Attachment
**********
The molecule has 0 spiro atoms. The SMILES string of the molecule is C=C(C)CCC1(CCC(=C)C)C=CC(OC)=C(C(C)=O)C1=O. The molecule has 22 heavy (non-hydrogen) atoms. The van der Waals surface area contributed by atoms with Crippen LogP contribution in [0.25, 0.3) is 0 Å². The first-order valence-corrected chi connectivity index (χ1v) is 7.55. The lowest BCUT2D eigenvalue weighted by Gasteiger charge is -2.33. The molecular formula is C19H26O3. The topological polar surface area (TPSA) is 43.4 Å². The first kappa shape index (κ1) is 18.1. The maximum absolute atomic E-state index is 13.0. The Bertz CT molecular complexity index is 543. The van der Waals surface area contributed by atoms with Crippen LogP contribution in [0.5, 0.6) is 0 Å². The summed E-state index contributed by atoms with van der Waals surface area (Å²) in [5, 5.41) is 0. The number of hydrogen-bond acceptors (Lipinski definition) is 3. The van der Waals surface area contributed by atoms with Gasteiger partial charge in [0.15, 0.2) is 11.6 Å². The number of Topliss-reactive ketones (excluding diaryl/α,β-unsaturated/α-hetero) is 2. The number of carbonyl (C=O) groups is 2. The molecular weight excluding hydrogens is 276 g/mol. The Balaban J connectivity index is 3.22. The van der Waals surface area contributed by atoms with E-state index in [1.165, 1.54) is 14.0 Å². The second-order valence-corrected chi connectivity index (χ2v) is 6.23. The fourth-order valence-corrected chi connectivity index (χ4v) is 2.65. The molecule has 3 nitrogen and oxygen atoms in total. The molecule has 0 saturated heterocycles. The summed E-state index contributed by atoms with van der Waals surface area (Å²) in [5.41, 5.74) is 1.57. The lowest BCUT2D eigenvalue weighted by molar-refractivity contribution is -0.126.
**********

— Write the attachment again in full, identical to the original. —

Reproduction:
The molecule has 0 spiro atoms. The SMILES string of the molecule is C=C(C)CCC1(CCC(=C)C)C=CC(OC)=C(C(C)=O)C1=O. The molecule has 22 heavy (non-hydrogen) atoms. The van der Waals surface area contributed by atoms with Crippen LogP contribution in [0.25, 0.3) is 0 Å². The first-order valence-corrected chi connectivity index (χ1v) is 7.55. The lowest BCUT2D eigenvalue weighted by Gasteiger charge is -2.33. The molecular formula is C19H26O3. The topological polar surface area (TPSA) is 43.4 Å². The first kappa shape index (κ1) is 18.1. The maximum absolute atomic E-state index is 13.0. The Bertz CT molecular complexity index is 543. The van der Waals surface area contributed by atoms with Crippen LogP contribution in [0.5, 0.6) is 0 Å². The summed E-state index contributed by atoms with van der Waals surface area (Å²) in [5, 5.41) is 0. The number of hydrogen-bond acceptors (Lipinski definition) is 3. The van der Waals surface area contributed by atoms with Gasteiger partial charge in [0.15, 0.2) is 11.6 Å². The number of Topliss-reactive ketones (excluding diaryl/α,β-unsaturated/α-hetero) is 2. The number of carbonyl (C=O) groups is 2. The molecular weight excluding hydrogens is 276 g/mol. The Balaban J connectivity index is 3.22. The van der Waals surface area contributed by atoms with E-state index in [1.165, 1.54) is 14.0 Å². The second-order valence-corrected chi connectivity index (χ2v) is 6.23. The fourth-order valence-corrected chi connectivity index (χ4v) is 2.65. The molecule has 3 nitrogen and oxygen atoms in total. The molecule has 0 saturated heterocycles. The summed E-state index contributed by atoms with van der Waals surface area (Å²) in [5.41, 5.74) is 1.57. The lowest BCUT2D eigenvalue weighted by molar-refractivity contribution is -0.126.